What Old Is New Again in Auto Layout on iOS 10

The “What’s New in Auto Layout” talk seems to be becoming an annual tradition at WWDC. I didn’t attend in person this year, because I couldn’t get out of San Francisco fast enough on the Friday of the conference, but I recently sat down and watched the video and have been thinking about what Apple is offering this year.

This year’s session was surprising, to say the least. After spending the last three years preaching that autoresizing masks weren’t long for this world, Apple went ahead and made me eat a full serving of crow by “introducing” a new feature in Xcode 8 called “autoresizing masks.” For those new to Mac and iOS development, autoresizing masks is the “old” way of doing things before Auto Layout was introduced back with OS X Lion. Instead of explicitly setting relationships between your views, you set the springs and struts values to assign the resizing and pinning behavior of the view.

Even with Auto Layout, springs and struts never really went away. When the system unable to determine the layout of your application with your given set of constraints, it would plug in its own set of constraints implicitly, usually tied to springs and struts, to fill in the gaps. Any time you call translatesAutoresizingMaskIntoConstraints on a UIView you are opting out of letting the system create constraints for you based off autoresizing masks as well.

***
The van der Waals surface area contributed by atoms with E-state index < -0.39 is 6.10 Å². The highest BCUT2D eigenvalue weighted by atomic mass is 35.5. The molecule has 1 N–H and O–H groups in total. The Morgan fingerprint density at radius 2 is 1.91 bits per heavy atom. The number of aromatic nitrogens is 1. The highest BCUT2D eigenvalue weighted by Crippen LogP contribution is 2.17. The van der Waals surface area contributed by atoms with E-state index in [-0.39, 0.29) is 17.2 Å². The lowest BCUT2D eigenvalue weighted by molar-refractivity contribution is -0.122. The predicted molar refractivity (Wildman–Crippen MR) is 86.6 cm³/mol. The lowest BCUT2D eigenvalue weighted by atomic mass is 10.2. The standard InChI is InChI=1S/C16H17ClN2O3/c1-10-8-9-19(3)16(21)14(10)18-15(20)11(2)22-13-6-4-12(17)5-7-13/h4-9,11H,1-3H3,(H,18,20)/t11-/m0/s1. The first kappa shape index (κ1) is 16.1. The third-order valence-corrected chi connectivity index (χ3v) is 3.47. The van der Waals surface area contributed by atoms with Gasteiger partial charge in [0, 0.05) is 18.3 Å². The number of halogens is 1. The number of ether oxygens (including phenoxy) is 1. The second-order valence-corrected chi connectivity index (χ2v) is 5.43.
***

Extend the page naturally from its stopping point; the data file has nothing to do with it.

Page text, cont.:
With the new incremental adoption policies in iOS 10 and above, Apple is now stepping back its hardline on Auto Layout adoption and instead realizing that in some scenarios, the old way can actually can be better. Specifically, if you just need to set up some basic resizing behavior opting into letting the system add its default constraints at compile time with a little help from your defined autoresizing masks is less work than manually creating constraints yourself. In a lot of ways it feels like a more pragmatic middle ground between the old way of doing things and the 100% pure Auto Layout approach.

Resizing masks are still not without their tradeoffs: if you are dealing with localization you’re going to want to opt into Auto Layout and all that is has to offer. I just localized an entire app and it would have been far more hellacious if I was sticking to autoresizing masks instead of Auto Layout. But, for things like fast prototypes or the most basic of views with minimal behavior requirements not having to set up constraints could definitely save you some development time.


Also published on Medium.